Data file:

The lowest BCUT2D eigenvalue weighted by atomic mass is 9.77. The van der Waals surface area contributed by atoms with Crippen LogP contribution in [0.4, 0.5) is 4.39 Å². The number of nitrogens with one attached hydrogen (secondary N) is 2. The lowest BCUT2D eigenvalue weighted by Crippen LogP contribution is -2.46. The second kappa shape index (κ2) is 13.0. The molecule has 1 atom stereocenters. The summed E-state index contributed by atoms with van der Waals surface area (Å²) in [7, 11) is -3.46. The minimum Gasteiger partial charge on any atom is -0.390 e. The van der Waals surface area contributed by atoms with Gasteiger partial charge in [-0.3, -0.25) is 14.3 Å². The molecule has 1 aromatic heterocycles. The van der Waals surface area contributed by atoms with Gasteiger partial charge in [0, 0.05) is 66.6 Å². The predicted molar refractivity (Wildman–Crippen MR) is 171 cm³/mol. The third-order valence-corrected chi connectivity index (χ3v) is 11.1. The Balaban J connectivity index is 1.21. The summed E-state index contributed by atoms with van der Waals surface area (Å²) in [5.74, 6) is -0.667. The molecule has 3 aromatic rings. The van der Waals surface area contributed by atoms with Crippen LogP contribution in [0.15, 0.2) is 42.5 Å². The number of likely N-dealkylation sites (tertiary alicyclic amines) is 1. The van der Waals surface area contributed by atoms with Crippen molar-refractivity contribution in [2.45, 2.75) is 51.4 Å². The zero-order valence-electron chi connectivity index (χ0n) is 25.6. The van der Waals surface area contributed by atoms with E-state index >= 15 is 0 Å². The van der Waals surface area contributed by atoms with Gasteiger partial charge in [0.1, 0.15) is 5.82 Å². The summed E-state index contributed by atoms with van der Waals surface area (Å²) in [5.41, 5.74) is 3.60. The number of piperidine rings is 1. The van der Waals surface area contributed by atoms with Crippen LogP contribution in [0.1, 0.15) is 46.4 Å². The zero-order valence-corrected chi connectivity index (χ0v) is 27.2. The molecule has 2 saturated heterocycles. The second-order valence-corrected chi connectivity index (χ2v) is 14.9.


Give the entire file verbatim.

The lowest BCUT2D eigenvalue weighted by atomic mass is 9.77. The van der Waals surface area contributed by atoms with Crippen LogP contribution in [0.4, 0.5) is 4.39 Å². The number of nitrogens with one attached hydrogen (secondary N) is 2. The lowest BCUT2D eigenvalue weighted by Crippen LogP contribution is -2.46. The second kappa shape index (κ2) is 13.0. The molecule has 1 atom stereocenters. The summed E-state index contributed by atoms with van der Waals surface area (Å²) in [7, 11) is -3.46. The minimum Gasteiger partial charge on any atom is -0.390 e. The van der Waals surface area contributed by atoms with Gasteiger partial charge in [-0.3, -0.25) is 14.3 Å². The molecule has 1 aromatic heterocycles. The van der Waals surface area contributed by atoms with Gasteiger partial charge in [0, 0.05) is 66.6 Å². The predicted molar refractivity (Wildman–Crippen MR) is 171 cm³/mol. The third-order valence-corrected chi connectivity index (χ3v) is 11.1. The Balaban J connectivity index is 1.21. The summed E-state index contributed by atoms with van der Waals surface area (Å²) in [5.74, 6) is -0.667. The molecule has 3 aromatic rings. The van der Waals surface area contributed by atoms with Crippen LogP contribution in [0.15, 0.2) is 42.5 Å². The number of likely N-dealkylation sites (tertiary alicyclic amines) is 1. The van der Waals surface area contributed by atoms with Crippen molar-refractivity contribution in [2.45, 2.75) is 51.4 Å². The zero-order valence-electron chi connectivity index (χ0n) is 25.6. The van der Waals surface area contributed by atoms with E-state index >= 15 is 0 Å². The van der Waals surface area contributed by atoms with Gasteiger partial charge in [0.1, 0.15) is 5.82 Å². The summed E-state index contributed by atoms with van der Waals surface area (Å²) in [5.41, 5.74) is 3.60. The number of piperidine rings is 1. The van der Waals surface area contributed by atoms with Crippen LogP contribution in [0.1, 0.15) is 46.4 Å². The zero-order valence-corrected chi connectivity index (χ0v) is 27.2. The molecule has 2 saturated heterocycles. The second-order valence-corrected chi connectivity index (χ2v) is 14.9.